Save for The Oar, Hobbit House (which has relocated to Arquiza St. in Ermita), Penguin, Café Adriatico, and Casa Armas, Malate has changed. Radically. To accommodate the more popular palates of the call center crowd, big bars with showbands have sprouted along Adriatico and Remedios. There’s now a—gasp!—Giligan’s Island on the corner of Orosa and Nakpil. The spot which once housed French restaurant The Blue Frog now houses a Korean eatery.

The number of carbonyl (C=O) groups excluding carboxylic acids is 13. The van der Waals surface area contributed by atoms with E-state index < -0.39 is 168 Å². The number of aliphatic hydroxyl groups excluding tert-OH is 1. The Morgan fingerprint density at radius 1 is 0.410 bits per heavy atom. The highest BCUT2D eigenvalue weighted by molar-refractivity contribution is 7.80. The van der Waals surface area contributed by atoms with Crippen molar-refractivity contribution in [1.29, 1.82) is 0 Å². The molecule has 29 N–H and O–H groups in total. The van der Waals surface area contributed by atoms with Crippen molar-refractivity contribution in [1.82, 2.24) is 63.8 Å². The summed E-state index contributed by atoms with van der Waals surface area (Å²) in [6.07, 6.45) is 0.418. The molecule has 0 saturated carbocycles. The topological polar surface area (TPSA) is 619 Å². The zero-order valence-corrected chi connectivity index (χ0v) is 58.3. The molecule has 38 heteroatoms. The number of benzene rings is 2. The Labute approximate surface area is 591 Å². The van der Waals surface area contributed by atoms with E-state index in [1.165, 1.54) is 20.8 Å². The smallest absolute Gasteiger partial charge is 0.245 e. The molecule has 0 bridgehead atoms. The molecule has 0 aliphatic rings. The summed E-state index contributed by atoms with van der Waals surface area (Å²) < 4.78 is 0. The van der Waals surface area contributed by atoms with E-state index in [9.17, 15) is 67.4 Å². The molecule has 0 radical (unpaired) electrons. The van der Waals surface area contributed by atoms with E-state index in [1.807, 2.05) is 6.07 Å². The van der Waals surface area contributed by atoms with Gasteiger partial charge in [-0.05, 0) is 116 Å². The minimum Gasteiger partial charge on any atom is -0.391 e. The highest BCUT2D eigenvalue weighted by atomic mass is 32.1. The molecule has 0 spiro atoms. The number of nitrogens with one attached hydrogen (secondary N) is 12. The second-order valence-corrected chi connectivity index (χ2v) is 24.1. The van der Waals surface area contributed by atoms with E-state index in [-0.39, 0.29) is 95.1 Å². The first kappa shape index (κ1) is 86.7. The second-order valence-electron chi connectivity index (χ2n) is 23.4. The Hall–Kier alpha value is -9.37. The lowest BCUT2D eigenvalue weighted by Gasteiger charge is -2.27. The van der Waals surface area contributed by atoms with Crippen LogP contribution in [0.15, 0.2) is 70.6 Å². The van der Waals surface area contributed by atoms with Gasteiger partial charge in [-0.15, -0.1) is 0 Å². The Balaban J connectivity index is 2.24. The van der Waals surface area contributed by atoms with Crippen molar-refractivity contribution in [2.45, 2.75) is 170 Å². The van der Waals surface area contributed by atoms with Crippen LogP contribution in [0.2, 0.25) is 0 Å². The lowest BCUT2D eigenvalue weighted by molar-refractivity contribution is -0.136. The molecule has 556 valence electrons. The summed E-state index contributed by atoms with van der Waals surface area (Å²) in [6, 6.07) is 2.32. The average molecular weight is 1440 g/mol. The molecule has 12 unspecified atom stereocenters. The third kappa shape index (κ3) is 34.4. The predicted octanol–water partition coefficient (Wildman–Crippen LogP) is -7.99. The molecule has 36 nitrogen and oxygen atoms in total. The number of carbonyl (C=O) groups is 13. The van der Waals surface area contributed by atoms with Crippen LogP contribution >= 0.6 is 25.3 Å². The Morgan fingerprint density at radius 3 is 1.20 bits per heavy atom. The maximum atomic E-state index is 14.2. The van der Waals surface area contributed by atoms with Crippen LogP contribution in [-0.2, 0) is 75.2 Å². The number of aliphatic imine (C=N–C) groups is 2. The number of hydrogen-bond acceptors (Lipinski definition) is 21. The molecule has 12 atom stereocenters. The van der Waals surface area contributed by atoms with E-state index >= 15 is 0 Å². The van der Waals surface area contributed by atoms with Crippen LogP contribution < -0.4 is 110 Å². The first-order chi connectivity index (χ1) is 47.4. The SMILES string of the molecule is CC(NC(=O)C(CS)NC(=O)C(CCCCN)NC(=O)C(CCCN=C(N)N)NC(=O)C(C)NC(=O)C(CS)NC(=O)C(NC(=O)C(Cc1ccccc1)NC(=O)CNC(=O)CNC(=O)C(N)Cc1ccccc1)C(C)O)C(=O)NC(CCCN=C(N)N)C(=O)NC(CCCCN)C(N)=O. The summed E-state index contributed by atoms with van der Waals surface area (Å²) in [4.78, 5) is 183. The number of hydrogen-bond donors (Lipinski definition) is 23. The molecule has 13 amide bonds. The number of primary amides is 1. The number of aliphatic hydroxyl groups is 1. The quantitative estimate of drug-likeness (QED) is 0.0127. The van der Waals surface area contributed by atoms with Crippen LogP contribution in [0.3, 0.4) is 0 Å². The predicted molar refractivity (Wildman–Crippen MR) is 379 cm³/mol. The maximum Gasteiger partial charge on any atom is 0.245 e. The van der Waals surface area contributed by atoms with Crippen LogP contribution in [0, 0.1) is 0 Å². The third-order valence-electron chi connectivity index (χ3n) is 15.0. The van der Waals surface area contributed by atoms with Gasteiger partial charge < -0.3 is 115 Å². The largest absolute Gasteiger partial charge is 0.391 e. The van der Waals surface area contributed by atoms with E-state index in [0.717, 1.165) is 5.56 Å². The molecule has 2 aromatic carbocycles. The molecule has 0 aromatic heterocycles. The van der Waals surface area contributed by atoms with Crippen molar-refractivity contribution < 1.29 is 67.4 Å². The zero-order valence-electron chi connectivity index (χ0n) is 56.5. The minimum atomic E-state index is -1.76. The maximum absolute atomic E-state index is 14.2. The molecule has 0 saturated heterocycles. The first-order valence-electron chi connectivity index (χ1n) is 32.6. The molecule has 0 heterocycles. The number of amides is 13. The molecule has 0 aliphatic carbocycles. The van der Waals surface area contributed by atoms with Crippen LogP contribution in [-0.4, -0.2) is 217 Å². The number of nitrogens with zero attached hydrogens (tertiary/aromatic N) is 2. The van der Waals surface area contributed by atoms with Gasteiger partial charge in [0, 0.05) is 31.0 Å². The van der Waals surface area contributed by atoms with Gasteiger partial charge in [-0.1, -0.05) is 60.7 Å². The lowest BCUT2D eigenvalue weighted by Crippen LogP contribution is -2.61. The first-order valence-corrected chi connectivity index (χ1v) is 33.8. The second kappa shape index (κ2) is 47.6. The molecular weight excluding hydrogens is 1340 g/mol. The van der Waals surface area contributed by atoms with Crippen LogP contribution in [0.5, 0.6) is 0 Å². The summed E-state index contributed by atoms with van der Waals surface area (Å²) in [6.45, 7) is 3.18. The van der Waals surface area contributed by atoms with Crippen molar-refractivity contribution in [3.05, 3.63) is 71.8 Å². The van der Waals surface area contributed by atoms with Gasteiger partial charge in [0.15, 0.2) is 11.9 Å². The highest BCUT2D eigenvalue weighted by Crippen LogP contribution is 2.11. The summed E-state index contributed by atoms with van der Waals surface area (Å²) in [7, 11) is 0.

To escape the signs of evolution, you may want to consider visiting an old nightspot which had my mother oooh with nostalgia: Harry’s Bar at the Top of the Century. It’s located on the 19th floor of the Century Park Hotel on P. Ocampo St., another place where Mom used to take me while she and Papa enjoyed Happy Hour (hey what can I say, they were a very happy couple). Opened in 1976, and named after Lucio Tan’s brother, who is also the president of the hotel, its main feature is, literally, a piano bar (y’know, the white, grand type with a counter fitted around it to seat listeners who like their piano music played really, really close).